How to Avoid Creepy Doctors and Bad Hospitals

Survey shows most Americans don't know how to find the best care

Nightmare doctor stories -- we’ve all got them. I once had a doctor, whom I had just met, tell me I “have an amazing pelvis,” while elbow-deep in my nether regions. Another physician, during my first and last visit, offered to come over to my place to help me conduct my monthly breast exams.

So, it’s no shocker that a new Healthgrades survey found that 50 percent of Americans have felt like they made the wrong choice when choosing a doctor or hospital.

Even though most of those polled ranked picking a doctor second only to selecting a spouse, most of us spend more time researching our next big appliance purchase than the doctor who’s going to check us out or slice us open. According to the survey, 42 percent of Americans spend 10 or more hours researching a car, while 34 percent spend less than one hour finding a physician.

According to physician and medical expert Archelle Georgiou, M.D., most of us choose our medical care by convenience: Are they close to my home or office; how soon can I get an appointment? While these are important factors, Dr. Georgiou says we need to go one step further by evaluating the physician or facility for quality. While safety records aren’t available for doctors, Georgiou says the great equalizer in choosing a primary care physician (or any doctor) is whether or not they're board-certified. Anyone who graduates from medical school becomes and M.D., explains Georgiou. But to become board-certified, a doctor must spend several years after medical school getting supervised, in-practice training and pass an exam that verifies their competence.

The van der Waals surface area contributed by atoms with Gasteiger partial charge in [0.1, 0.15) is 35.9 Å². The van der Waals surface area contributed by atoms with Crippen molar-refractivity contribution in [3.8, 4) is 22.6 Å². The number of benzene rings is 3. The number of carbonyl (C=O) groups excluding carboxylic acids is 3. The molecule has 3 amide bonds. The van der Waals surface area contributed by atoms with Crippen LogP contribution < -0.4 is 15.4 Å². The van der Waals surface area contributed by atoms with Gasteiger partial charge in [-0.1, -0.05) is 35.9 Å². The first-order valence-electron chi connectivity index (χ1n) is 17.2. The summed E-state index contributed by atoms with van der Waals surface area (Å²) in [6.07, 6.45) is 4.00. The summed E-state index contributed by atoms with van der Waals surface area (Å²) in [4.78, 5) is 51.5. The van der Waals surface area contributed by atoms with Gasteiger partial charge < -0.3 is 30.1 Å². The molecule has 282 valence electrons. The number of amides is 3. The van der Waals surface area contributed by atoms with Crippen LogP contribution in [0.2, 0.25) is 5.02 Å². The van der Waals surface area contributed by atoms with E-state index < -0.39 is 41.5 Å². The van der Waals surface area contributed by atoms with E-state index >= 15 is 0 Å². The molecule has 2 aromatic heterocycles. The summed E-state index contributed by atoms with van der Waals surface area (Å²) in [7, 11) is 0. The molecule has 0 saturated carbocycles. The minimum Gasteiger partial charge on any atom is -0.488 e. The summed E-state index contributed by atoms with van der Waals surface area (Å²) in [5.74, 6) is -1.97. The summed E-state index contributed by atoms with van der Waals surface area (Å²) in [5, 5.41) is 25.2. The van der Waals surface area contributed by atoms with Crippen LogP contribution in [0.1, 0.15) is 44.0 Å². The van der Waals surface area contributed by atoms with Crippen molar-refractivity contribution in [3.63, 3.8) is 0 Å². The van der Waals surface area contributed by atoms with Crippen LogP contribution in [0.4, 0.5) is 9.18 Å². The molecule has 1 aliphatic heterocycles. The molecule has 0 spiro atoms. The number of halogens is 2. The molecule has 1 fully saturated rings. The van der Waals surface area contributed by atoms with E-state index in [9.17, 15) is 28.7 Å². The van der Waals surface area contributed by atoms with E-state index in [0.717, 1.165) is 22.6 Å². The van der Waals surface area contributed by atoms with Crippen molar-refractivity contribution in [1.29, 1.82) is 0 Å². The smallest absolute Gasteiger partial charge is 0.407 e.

The other thing we consistently forget to do is our homework in choosing the hospital for a procedure, says Georgiou. According to the Healthgrades report, a patient’s choice in hospitals strongly influences their odds of complications and even their very survival.

You can have the very best surgeon and still experience complications if the hospital isn’t well-staffed or organized. “So much of the procedure’s outcome has to do with the skills in the operating room," says Georgiou, but how well the staff takes care of you after surgery is just as important in preventing complications.

These complications, which largely determine a hospital’s death rate, can be due to medication errors; inattentive patient care; surgical errors or anesthesia problems; and infections due to poor hygiene practices. Georgiou recommends checking the mortality and readmission rates for the hospital where you plan to have your surgery. “So many individuals don’t realize they have a choice. Their insurance always covers more than one hospital, and doctors almost always have more than one hospital that they’re affiliated with.”

As for the time-honored practice of asking your friends if they have a doctor they’d recommend, Georgiou says that's a great starting point. Generally, those doctors have a good communication style, which is important, she says, “because the really good doctors are the ones who really listen to you.”

From there, you can check their quality of care on any of these sites listed on the U.S. Department of Health and Human Services’ web site.

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